I grew up in a print shop. In the seventies my father acquired a Gestetner 480 to print church bulletins. As other printers modernized my father picked up their old presses for a song. He had to tear open a wall to bring in an elephantine poster press. That one never saw a job and it was carved up and sold for scrap metal.
In exchange for work, my father bought me an old but solid Underwood typewriter with a three-foot carriage, designed for typing sideways on legal and other over-sized paper. I started a neighbourhood newspaper, selling ads for a dime, printing on a ditto machine.
My favourite machine was a tabletop letterpress used for printing wedding invitations. I made words with my hands, assembling lead type into a metal form, packed into place with spacers and wooden blocks and wedged tight. The form was clamped onto the upper jaw of the press. Wedding stock was placed on the lower jaw and secured by guide pins. The press was hand cranked. In one deft motion, rollers would get pulled over the ink plate and type, closing the jaws so the inked type pressed upon the paper. You did not want to pull too hard for fear of smudging the ink or wrecking the type.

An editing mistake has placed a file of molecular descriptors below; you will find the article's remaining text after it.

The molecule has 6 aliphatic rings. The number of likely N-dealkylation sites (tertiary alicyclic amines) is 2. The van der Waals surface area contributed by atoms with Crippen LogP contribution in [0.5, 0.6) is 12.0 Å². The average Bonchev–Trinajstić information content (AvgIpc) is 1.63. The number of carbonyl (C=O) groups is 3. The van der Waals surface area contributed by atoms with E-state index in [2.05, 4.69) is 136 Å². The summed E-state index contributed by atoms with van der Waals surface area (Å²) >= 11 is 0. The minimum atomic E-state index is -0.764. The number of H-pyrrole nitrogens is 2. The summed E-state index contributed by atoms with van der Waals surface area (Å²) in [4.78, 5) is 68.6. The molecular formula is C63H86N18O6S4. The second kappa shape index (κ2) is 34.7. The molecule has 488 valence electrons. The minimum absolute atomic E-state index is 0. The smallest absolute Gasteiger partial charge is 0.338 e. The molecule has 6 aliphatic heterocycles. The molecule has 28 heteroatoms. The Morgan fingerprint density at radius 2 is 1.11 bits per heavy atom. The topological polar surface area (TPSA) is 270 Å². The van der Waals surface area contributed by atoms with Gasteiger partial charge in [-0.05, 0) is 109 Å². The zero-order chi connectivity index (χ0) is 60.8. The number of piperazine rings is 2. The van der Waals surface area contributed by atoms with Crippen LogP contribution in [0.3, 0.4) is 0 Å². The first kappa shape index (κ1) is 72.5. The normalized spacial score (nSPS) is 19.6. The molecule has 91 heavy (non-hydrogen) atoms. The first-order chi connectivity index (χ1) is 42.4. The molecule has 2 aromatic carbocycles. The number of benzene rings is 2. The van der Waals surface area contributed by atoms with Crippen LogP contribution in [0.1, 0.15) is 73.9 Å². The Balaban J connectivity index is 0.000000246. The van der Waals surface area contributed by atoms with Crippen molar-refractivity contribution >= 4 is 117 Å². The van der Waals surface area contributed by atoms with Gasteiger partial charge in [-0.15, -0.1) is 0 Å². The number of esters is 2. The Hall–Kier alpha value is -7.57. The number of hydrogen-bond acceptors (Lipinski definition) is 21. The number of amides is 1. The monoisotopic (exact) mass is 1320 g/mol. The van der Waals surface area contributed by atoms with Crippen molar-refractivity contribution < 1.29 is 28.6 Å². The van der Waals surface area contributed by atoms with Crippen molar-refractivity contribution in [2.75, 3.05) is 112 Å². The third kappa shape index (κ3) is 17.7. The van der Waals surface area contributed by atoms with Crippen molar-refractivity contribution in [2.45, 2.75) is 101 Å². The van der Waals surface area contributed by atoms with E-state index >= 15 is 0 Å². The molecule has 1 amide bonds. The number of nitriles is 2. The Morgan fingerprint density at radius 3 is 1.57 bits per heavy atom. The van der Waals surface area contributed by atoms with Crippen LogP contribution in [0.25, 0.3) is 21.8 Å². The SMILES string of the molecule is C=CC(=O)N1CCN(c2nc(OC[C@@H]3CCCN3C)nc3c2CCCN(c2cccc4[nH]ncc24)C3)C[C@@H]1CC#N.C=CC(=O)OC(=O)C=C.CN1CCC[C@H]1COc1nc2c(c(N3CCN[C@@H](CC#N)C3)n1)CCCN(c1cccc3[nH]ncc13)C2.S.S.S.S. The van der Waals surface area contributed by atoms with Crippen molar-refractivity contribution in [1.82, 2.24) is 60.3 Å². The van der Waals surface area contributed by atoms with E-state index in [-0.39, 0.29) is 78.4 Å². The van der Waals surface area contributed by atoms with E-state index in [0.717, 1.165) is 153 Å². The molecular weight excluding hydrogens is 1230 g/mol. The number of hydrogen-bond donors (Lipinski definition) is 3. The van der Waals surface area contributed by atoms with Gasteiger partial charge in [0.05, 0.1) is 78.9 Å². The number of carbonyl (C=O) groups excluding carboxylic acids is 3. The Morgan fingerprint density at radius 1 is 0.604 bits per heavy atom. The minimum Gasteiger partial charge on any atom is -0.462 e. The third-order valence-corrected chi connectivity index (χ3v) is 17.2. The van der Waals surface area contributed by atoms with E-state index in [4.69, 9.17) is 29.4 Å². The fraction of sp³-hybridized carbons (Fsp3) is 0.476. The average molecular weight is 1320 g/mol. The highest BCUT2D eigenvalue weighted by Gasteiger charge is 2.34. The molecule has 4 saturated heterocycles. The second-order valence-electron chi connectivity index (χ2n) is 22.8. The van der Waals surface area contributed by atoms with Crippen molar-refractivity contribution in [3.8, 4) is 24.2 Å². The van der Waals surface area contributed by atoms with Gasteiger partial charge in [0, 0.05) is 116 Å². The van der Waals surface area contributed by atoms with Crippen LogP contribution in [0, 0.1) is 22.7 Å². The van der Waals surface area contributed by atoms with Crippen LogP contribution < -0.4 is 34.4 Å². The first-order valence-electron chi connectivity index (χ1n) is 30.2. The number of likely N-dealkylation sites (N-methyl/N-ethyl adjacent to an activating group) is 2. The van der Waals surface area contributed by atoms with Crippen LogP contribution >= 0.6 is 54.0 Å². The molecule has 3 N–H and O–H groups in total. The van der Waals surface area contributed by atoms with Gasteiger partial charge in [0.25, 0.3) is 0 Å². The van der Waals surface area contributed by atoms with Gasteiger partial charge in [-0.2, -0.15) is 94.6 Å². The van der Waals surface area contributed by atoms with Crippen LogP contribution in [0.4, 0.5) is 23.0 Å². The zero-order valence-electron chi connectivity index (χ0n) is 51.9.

The printing industry was challenged by the digital revolution of the eighties. My brother developed the shop into a full-time competitive operation, upgrading to a desk-sized “Comp 1” typesetter and a Multilith 1250 press. Family and friends worked late hours, printing, collating, cutting and binding. For a time we kept up but a complete and expensive digital overhaul was required. The shop closed.
I grew up in the print shop, literally. While it lived, it operated out of our family home, next to my basement bedroom. At night it was my my job to clean the darkroom and presses. I could never wash the ink completely from hands and nails. Lead type and ink caused me no harm, except for imprinting my soul with a love of letters. I delivered newspapers. I became an avid reader. I imagined a career as a journalist or author. Instead I underwent a digital overhaul myself, making a living in the computer industry. Code is made of text; I suppose I am still a maker of words.